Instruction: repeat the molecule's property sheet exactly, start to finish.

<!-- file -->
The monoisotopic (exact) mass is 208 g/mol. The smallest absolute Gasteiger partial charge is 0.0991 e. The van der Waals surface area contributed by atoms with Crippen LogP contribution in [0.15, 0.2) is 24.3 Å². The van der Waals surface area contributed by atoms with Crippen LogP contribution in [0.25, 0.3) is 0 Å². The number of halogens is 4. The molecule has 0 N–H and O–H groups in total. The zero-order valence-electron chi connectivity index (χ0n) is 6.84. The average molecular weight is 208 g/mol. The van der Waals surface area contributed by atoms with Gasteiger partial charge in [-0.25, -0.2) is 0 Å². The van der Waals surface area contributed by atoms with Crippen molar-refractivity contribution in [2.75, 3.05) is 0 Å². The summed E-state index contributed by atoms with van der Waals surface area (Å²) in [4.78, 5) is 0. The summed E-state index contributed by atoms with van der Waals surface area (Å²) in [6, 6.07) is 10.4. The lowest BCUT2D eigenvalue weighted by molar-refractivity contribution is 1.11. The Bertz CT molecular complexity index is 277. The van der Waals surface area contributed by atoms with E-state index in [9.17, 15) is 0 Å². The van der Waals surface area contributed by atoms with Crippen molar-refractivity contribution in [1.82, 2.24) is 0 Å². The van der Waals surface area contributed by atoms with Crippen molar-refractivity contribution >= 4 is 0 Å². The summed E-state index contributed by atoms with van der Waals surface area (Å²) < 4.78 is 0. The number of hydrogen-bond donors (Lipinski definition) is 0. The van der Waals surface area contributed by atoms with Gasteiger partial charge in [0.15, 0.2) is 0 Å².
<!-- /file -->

The monoisotopic (exact) mass is 208 g/mol. The smallest absolute Gasteiger partial charge is 0.0991 e. The van der Waals surface area contributed by atoms with Crippen LogP contribution in [0.15, 0.2) is 24.3 Å². The van der Waals surface area contributed by atoms with Crippen LogP contribution in [0.25, 0.3) is 0 Å². The number of halogens is 4. The molecule has 0 N–H and O–H groups in total. The zero-order valence-electron chi connectivity index (χ0n) is 6.84. The average molecular weight is 208 g/mol. The van der Waals surface area contributed by atoms with Gasteiger partial charge in [-0.25, -0.2) is 0 Å². The van der Waals surface area contributed by atoms with Crippen molar-refractivity contribution in [2.75, 3.05) is 0 Å². The summed E-state index contributed by atoms with van der Waals surface area (Å²) in [4.78, 5) is 0. The summed E-state index contributed by atoms with van der Waals surface area (Å²) in [6, 6.07) is 10.4. The lowest BCUT2D eigenvalue weighted by molar-refractivity contribution is 1.11. The Bertz CT molecular complexity index is 277. The van der Waals surface area contributed by atoms with E-state index in [9.17, 15) is 0 Å². The van der Waals surface area contributed by atoms with Crippen molar-refractivity contribution in [1.82, 2.24) is 0 Å². The van der Waals surface area contributed by atoms with Crippen molar-refractivity contribution >= 4 is 0 Å². The summed E-state index contributed by atoms with van der Waals surface area (Å²) < 4.78 is 0. The number of hydrogen-bond donors (Lipinski definition) is 0. The van der Waals surface area contributed by atoms with Gasteiger partial charge in [0.15, 0.2) is 0 Å².